Unless the Patriots get beaten by the Dolphins this week, the issue of sports siphoning and access to programming and must-have sports will take the field with Tom Brady & Co. Dec. 29, when they meet up with the Giants to, perhaps, cement a perfect season.
That’s a lot more players than for your usual football game, perhaps a reason to call a "too many men on the field" penalty on everyone.
The FCC has just opened an official inquiry into what can or should be done about access to cable programming, and , rightly or wrongly, the Patriots game flap is just adding fuel to that fire. I know, Comcast carries the network on a sports tier, and if it didn’t, it would charge people more. So, its argument that it doesn’t want to charge people for something most people probably would’t watch most of the time should play into FCC Chairman Kevin Martin’s a la carte argument. But the chairman is also concerned about cable’s market power and is said to favor some government intervention in programming impasses involving must-have programming like, I don’t know, football.
NFL Commissioner Roger Goodell tells Time Warner the cable operators is free to carry the Patriots game if it will submit to baseball-style arbitration. Time Warner President Glenn Britt responds that it is willing to air a digital freeview of the game–will cable stop at nothing to try to get us analog dinosaurs to move to digital?–or it could sell the network’s package of eight games on a VOD basis. But arbitration? No thanks.
At that juncture, given the rancor in this battle, I was so tempted to write as a headline to Britt’s reply: "Glenn To Roger: Goodell!" (say that last name slowly and it sounds like something else, doesn’t it."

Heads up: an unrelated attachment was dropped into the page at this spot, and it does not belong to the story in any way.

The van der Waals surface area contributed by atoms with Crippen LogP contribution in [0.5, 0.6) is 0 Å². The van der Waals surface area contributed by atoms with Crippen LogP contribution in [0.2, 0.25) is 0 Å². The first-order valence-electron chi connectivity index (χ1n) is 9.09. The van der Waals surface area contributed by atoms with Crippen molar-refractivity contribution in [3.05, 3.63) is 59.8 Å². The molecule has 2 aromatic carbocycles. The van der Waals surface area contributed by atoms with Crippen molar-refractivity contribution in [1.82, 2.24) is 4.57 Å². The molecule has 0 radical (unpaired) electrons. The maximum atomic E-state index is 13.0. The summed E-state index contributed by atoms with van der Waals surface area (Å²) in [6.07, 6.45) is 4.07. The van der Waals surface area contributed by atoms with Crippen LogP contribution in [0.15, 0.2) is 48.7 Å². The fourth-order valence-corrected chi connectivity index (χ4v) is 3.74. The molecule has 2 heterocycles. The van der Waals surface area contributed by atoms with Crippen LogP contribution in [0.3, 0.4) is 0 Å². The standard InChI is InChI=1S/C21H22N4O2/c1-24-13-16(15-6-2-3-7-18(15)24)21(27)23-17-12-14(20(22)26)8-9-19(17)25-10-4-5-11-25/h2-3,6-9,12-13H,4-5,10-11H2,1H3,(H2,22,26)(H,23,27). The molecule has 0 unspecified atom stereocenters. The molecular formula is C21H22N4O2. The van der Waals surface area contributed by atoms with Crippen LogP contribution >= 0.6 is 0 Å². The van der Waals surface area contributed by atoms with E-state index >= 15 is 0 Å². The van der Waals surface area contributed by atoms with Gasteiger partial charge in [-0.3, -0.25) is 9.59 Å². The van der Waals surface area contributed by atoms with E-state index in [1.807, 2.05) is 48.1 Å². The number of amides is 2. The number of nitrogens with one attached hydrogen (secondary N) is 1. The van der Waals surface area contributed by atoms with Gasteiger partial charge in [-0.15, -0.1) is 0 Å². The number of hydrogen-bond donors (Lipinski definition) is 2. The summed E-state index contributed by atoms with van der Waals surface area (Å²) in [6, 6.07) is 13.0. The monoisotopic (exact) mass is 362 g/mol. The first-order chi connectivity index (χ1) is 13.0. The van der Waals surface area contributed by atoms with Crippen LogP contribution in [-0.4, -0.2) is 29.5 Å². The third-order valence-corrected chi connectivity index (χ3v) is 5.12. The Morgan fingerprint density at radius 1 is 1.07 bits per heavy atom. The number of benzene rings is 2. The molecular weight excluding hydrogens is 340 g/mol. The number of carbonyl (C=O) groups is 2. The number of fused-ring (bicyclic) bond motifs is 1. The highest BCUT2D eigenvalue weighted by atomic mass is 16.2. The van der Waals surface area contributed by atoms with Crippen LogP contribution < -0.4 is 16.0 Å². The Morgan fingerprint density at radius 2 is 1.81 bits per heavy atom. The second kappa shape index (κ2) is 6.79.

If neither relents, there will be Washington players all over that field, from FCC commissioners concerned about cable’s market power to legislators concerned that their constituents–or themselves or their families–will miss the game.
The e-mailed letters and statements that have blitzed journalists from both sides of the issue attest to its contentiousness. But it is not an easy call for the Zebras (as in referees) at the FCC.
They government should not be affecting the outcome of private carriage negotiations, but it has an obligation to make sure the playing field is level, and leveling if it is not.
If I had to guess, it would be that this stand-off gets resolved in the short-term and the game gets play on a broadcast network, whose ratings could reach American Idol-like proportions. The NFL could promote the heck out of itself, perhaps even ask viewers to contact their cable system if they wanted the network.
If if these seemingly intractible positions remain unaltered by the future, and football fans start raising a ruckus, look for hearings in the New Year and an FCC emboldened to push for mandatory arbitration.
It was only a year-and-change ago that Senator Arlen Specter was suggesting he might want to yank the NFL’s antitrust exemption over another issue.
Fair or not, both the NFL and the cable industry could come out smelling like an old gym sock unless some face-saving cease-fire puts the Patriots in prime space as well as time.
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